I know daily affirmations seem cheesy, but they really do work! Have you ever tried standing in front of a mirror and saying nice things to yourself over and over? Not just once, or twice, but like, ten times in a row, until you actually believe it? I know it feels weird, but again, it works. Even just looking deep into your own eyes and saying “I love you. I support you. I accept you” or whatever phrase it is you need to hear can be a really powerful thing. Try it! If you need some inspiration, just check out this little girl – her daily affirmations are on point.
One thing that really helps me stay positive is the idea of being my own champion. As my very own champion, I picture myself as an over-the-top enthusiastic cheerleader, and I encourage and support myself throughout the day! When I am doing yoga, I think “Wow, you did so great today! You held that pose for a couple seconds longer than usual!”. When I so some sort of craft, I think “Man, that painting looks great. Your art is really improving!”. When I send postcards to friends, I think “You really are such a thoughtful person, I can’t believe how many people you sent postcards to today!”.
It may sound silly, but man, it really makes me feel good! It’s not that I think I am perfect and can do no wrong, but I already have plenty of negative voices in my head, so it’s really nice to remind myself that there are a lot of positive things to remember about myself. And besides, I’m not focusing on telling myself that I am perfect, because I’m not. I am focusing on being supportive and kind, on recognizing my own hard work and progress – those are the things I want to feel good about and they are the kinds of things I would want to recognize in others as well. We should all feel confident enough that we can be our authentic selves without worrying about judgement, either internal or external.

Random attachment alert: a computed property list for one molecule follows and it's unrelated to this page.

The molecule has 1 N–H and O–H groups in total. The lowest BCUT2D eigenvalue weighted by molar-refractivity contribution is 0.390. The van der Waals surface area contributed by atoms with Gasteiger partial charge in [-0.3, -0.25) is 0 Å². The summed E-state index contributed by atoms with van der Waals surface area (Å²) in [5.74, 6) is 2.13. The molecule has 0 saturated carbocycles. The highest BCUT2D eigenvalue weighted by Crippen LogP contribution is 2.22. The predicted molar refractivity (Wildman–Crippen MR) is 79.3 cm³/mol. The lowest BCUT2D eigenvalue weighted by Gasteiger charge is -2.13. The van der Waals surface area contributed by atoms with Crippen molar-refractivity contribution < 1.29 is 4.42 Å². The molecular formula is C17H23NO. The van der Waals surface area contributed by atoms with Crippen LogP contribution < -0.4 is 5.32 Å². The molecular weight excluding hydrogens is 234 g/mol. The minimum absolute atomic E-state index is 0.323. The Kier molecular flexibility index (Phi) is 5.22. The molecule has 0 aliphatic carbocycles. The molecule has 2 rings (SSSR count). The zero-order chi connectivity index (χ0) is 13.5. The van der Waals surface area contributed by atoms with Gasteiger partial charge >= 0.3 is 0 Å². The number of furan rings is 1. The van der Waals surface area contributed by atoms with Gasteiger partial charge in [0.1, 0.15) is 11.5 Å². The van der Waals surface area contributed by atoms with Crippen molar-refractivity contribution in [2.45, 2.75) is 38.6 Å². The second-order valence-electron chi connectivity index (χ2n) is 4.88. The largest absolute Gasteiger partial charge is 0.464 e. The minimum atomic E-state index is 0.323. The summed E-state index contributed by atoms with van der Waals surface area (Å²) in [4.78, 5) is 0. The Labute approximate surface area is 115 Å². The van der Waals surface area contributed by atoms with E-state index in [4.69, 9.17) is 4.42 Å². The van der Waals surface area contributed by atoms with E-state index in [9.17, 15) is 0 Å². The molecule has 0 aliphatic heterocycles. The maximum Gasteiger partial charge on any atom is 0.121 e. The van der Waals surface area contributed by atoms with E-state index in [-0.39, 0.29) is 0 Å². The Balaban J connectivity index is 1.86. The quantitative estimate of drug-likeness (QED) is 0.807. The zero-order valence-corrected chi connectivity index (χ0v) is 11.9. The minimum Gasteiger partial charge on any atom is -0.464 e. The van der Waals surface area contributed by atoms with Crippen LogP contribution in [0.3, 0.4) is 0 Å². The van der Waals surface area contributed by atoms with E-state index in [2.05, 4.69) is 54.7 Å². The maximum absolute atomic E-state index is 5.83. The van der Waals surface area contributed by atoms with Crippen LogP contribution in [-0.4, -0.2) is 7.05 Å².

Practicing ahimsa with our bodies
It is especially important to remind ourselves of ahimsa throughout our yoga practice, or any physical activity really. It is easy to criticize and judge ourselves when our practice is not at the level we would like it to be, especially when we are comparing ourselves to the other yogis/runner/climbers/acrobats we see doing advanced moves. But if we want our activities to be sustainable, we need to be honest with ourselves about where we are at physically and focus on slow and steady progress rather than holding a handstand long enough to impress others.
This doesn’t mean we shouldn’t push ourselves to get better and go a little beyond our abilities each time we work out, but we do need to be careful that we aren’t trying so hard to improve that we end up injured. And we need to think kind thoughts towards ourselves even when we aren’t at the level we hoped we would be at by now. Everyone’s bodies are different and even our own body is different on different days, or in the morning versus the evening.